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NEWS
May 16, 2015 | By Michael Vitez, Inquirer Staff Writer
The ER was already busy, close to full - gunshots, car wrecks, strokes - when the "get ready" call came in at 9:45 p.m. By 10:30, they began arriving by police car, ambulance, anything. By midnight, 54 had made it to Temple University Hospital, which treated more passengers from Amtrak's Tuesday night disaster than any other emergency room. The most critical patients were rushed into one of the three trauma bays just inside the ER door. Teams of doctors and nurses were assigned to each bay, responsible for stabilizing patients and moving them through with skill and speed, making room for the next.
NEWS
January 5, 2015 | By Justine McDaniel, Inquirer Staff Writer
Matt Jenkins is still thinking about last winter. The 26-year tree-service veteran saw crushed homes, smashed vehicles, and a lot of property damage after February's epic ice storm. "It seems like it took us all year to get everybody cleaned up that had damage in our specific area," said Jenkins, owner of Top Notch Tree Service in Downingtown, Chester County. For the rest of the year, he saw about a 20 percent hike in business from customers looking for preventive tree work, he said.
NEWS
September 4, 2014 | BY JENNY DeHUFF, Daily News Staff Writer dehuffj@phillynews.com, 215-854-5218
ALL ACROSS the country, National Preparedness Month is observed in September, and it's no different in Philly, where the city's Office of Emergency Management runs down its checklist in the untimely event of the "what if?" Mayor Nutter and city safety officials yesterday announced the launch of National Preparedness Month ahead of a preparedness fair outside City Hall. "This part of our effort is vital in increasing the city's response - not only in the city government, but for all our citizens," Nutter said.
NEWS
August 14, 2013 | By Martha Woodall, Inquirer Staff Writer
Amid uncertainty over whether Philadelphia schools will open on time, Superintendent William R. Hite Jr. urged principals Monday to prepare for the new school year. When it begins, he said, the district will focus on making sure schools are safe, provide high-quality instruction, nurture students' talents, and foster relationships with families and communities. "We want parents to continue to prepare students for school," Hite told administrators at the district's annual leadership conference, held at Fels High School in Crescentville.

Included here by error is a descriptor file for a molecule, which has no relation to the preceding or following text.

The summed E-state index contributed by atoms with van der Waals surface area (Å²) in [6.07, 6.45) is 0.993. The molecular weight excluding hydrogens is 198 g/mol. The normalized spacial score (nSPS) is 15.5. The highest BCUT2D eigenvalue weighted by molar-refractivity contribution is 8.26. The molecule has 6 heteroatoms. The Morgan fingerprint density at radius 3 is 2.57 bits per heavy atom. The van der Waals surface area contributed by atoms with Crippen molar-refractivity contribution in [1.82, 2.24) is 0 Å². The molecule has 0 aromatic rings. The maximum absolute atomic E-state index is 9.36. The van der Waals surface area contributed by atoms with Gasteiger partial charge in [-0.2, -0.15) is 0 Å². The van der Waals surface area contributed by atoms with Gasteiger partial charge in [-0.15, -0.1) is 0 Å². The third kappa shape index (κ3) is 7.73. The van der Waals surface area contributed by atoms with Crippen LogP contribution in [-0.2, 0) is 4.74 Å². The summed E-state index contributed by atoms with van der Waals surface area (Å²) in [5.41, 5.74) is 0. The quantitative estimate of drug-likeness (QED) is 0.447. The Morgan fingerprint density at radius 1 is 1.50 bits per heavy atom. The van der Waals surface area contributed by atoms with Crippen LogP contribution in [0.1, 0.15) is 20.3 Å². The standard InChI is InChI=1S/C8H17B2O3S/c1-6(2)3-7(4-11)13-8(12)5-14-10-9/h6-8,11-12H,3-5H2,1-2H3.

NEWS
February 8, 2013
Edith Lauterbach, 91, the last survivor among the quintet of female flight attendants who in the 1940s organized the first union to fight for equal rights in the sky, has died. She died Feb. 4, according to the Washington-based Association of Flight Attendants-CWA, the successor of that early union. She lived in San Francisco. A United Airlines flight attendant for more than four decades until her retirement in 1986, Ms. Lauterbach saw her profession evolve from one emphasizing youth and beauty to one recognized for its grueling schedule and emergency preparedness.
NEWS
January 10, 2013 | By Jessica Parks, Inquirer Staff Writer
When it comes to student safety, the North Penn School District is cutting-edge, with security staff, emergency drills, camera surveillance, buzzer entry, radios integrated with county dispatch, and a full-time safety coordinator. But many of those measures were in place at Sandy Hook Elementary School, where 20 children and six educators were gunned down in 10 minutes. "We certainly can do more and we are going to do more," said North Penn safe schools coordinator Ray Morris to about 250 parents gathered for a town hall forum Monday night.
NEWS
December 25, 2012 | By Andrew Seidman, Inquirer Staff Writer
The dozens of firefighters who arrived at a train derailment in Paulsboro on Nov. 30 knew the toxic chemical vinyl chloride had been released into the atmosphere. But some of the responders say they were equipped with inoperable monitoring devices unable to detect the extent of their chemical exposure. The faulty equipment, those firefighters say, reflected the county's years-long "lackadaisical commitment" to emergency preparedness and led them to resign from Gloucester County's hazardous-materials team days later.
NEWS
October 31, 2012
RESCUE missions continued yesterday and power was restored to some of the millions who lost it during what was, according to several measures, an unprecedented storm. It was the kind of weather event, with its combination of rain, snow and wind, that isn't supposed to happen, according to scientists. October tropical-storm systems typically weaken as they move north over cold water and then bend out to sea. This storm was different, in part because the Atlantic Ocean is five degrees warmer than usual for this time of year, meaning that it got farther north than hurricanes usually do. While hurricanes per se aren't caused by global warming, the way Sandy blasted the Northeast and Midwest certainly could have been.
NEWS
August 30, 2011 | By Annette John-Hall, Inquirer Columnist
Mayor Nutter held a news conference Monday he described as sort of a post-Hurricane Irene wrap-up. He talked about river crests and road openings and the 182,000 Peco subscribers - 2,500 in Philly - still without power (90 percent of service should be restored by Wednesday, Nutter said). But it soon became clear that what the mayor really wanted to do was give his sleep-deprived preparedness team a proud, public, post-Irene pat on the back. From the Office of Emergency Management, police, fire, and the Red Cross all the way to Congress, FEMA, and President Obama, Nutter pointed out that the city's emergency plan was "a textbook example of what interagency coordination is all about.